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News Air quality in Maidstone


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Maidstone Borough Council has published its 2020 air quality Annual Status Report, which reviewed the monitoring data from 2019 and showed the long-term trend of improvement in air quality in Maidstone is continuing.

The report illustrated that the vast majority of monitoring sites - where there was comparable data, showed lower Nitrogen Dioxide (NO2) levels in 2019than in 2018. Because of these improvements, the size of Maidstone’s Air Quality Management Area was dramatically reduced in 2018.

Author of the report Dr Stuart Maxwell, Senior Scientific Officer at Maidstone Borough Council said:

“Whilst there have been improvements we are not complacent and are looking at a number of initiatives to help improve the air quality in Maidstone.

“In 2018, we established a new automatic monitoring station in Upper Stone Street, which in addition to NO2,measures particulate matter – both PM10 and PM2.5 – there have been no breaches of any of the particulate matter objectives.

“We’ve also increased the amount of monitoring both in Upper Stone Street and across the Borough more generally. In 2019, we measured in a total of 74 locations, including seven in Upper Stone Street. We measured 54 of these sites in 2018, and levels decreased at 39 of them, including at six of the seven in Upper Stone Street. In 2018 we measured in 47 locations where we had also measured in 2017, and levels had decreased in 41 of them. We have a number of sites now, including two in Upper Stone Street, where we’ve seen a continuous downward trend for the last five years.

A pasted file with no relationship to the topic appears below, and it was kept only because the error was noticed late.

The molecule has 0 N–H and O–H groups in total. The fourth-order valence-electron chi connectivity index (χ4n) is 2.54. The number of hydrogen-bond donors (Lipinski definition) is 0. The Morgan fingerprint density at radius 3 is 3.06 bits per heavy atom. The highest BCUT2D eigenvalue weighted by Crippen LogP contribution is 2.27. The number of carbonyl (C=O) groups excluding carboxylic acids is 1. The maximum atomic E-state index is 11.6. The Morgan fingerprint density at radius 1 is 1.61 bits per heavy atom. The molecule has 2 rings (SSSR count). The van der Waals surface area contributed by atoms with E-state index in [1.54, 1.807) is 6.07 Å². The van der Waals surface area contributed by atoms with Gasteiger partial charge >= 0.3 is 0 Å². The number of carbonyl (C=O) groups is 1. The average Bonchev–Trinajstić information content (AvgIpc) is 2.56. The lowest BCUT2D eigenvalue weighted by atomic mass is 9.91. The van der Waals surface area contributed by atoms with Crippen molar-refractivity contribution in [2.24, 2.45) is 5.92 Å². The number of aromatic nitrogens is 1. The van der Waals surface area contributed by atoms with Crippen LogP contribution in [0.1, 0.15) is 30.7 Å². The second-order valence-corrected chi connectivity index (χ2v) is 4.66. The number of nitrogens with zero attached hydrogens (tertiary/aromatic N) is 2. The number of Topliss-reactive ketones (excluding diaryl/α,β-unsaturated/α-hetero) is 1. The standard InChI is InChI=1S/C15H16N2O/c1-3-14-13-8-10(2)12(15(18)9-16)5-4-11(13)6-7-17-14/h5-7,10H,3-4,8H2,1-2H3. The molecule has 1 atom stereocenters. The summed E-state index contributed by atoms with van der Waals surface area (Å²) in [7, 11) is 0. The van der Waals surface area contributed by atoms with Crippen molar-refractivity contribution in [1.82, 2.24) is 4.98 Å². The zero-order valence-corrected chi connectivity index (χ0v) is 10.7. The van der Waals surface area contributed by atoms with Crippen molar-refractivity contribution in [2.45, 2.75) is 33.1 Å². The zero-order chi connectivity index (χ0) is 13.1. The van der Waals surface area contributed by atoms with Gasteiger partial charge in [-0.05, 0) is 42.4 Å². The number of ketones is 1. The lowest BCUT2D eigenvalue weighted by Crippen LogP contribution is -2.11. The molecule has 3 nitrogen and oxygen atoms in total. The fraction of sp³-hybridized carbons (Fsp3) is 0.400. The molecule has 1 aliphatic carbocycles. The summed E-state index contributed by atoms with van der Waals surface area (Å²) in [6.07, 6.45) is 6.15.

“It is clear that air quality in Maidstone has improved over recent years, to the extent that a number of areas previously identified as air quality ‘hotspots,’ for example, the High Street and Well Road, no longer appear to exceed the NO2 annual mean objective.

“A main area of concern continues to be Upper Stone Street, where NO2 levels range between 55.5µgm-3 and 75.2µgm-3. Whilst these numbers represent breaches of the exposure limit for residential properties, Upper Stone Street is predominantly a commercial area, with few, if any residential properties at ground floor level. NO2 levels are always significantly lower at first floor level as NO2 is heavier than air.”

Dr Maxwell added:

“Despite the improvements, the levels remain stubbornly in excess of the objective in Upper Stone Street, and it’s clearly here that we need to prioritise our efforts in the coming years. We are looking at a number of new initiatives such as working with Kent County Council to see if we can reduce illegal vehicle stops and working with a consultant to see if we can use green planting schemes to reduce NO2.”

Cllr Derek Mortimer, Chairman of the Communities, Housing and Environment Committee at Maidstone Borough Council said:

“It is really reassuring to know that air quality in Maidstone continues to improve and that the vast majority of the Maidstone Borough no longer exceeds any air quality objectives. We are now targeting our resources effectively on the few remaining problem areas.”

The 2020 Air Quality Annual Status Report is available on the ‘Clean Air for Maidstone’ page on the Maidstone Borough Council website: www.maidstone.gov.uk

For more information on the air quality in Kent as a whole, all Kent Councils support and contribute to the Kent Air website at http://www.kentair.org.uk/


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